Craig Zelizer observes: In prevention and post-conflict peacebuilding, community arts can be an especially effective tool to bring together identity groups through sharing common cultural experiences, raising awareness about past suffering, and engaging the community in creative projects. Often in a post-conflict or highly escalated conflict environment, it can be too difficult to engage communities in direct discussions about the harm and suffering resulting from conflict. It is only recently, that arts-based processes have begun to be more widely used as a tool in peacebuilding work. (“Alternative and Critical Voices: Creative Visions of Civil Society in Bosnia-Herzegovina”, paper for International Studies Association Conference, New Orleans, March 27, 2002) In “A Shared Future” (Office of the First Minister and Deputy First Minister, March, 2005), it is pointed out that, “Relationships are central. There is, therefore, an onus on all of us to play part in initiating, encouraging and developing dialogues. We need to ensure that the ‘spaces’ where we have a responsibility are really safe for everyone and that they are used actively to create those conversations to build relationships.”
The Tonnes project aims to develop a dialogue through art in the community space of the waters of the Foyle, to literally create a safe place for everyone, where they can engage in “conversations” on a higher plane, where they can sense, without the need for explanation, the connections between their personal stories and the stories of the larger culture, its myths and legends, its history and its future. It aims to bring the dialogue to a level beyond conflict by evoking images and associations that are already common property in the consciousness of the people of the area. These include the water itself, with all its historical, environmental, recreational and mythical associations, and traditional Irish elements woven into the art, such as cairns, Celtic patterns, and the legend of Mac Lir. People on both sides of the conflict and both sides of the border will work together on various aspects of the project. They will be encouraged to bring their children and grandchildren to participate in the building of cairns and in boarding the barge when it stops at their town. The project also addresses the problem of acknowledging and dealing with the past.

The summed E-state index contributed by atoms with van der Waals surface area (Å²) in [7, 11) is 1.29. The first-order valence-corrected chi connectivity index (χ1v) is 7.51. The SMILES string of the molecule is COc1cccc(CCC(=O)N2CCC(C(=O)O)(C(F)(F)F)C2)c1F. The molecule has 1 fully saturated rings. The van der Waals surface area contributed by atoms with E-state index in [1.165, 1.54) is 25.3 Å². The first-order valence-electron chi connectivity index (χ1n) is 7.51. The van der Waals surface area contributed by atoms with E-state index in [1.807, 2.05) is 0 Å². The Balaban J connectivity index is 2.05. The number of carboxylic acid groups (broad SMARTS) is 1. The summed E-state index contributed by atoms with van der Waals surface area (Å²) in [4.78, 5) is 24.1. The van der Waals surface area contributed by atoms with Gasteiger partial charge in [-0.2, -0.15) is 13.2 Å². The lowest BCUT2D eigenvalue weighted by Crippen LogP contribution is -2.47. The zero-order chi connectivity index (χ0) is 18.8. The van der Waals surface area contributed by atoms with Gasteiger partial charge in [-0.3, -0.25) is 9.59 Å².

The cairns will be built using stones which have been engraved with phrases that people have chosen. Some of this may raise emotions about the past. The objective is to channel expression away from violence and into the meaning of the stones. Every statement has equal value. All bear witness to the conflict. But where does one go beyond radicalism? One answer is to go beyond conflict to a place of common ground, a future. The barge will carry the weight of these stones. At the end of the project, the stones will be buried in the sea, perhaps to wash up on the beach years later.
It is hoped that the project will foster the development of a shared vision of an interdependent and fair society. This is a long process. The long-term goal of keeping the barge on the river for several years and having repeated events associated with it, drawing in tourists, having people meet there year after year, as they do at Medicine Wheel in Boston, will contribute to this process.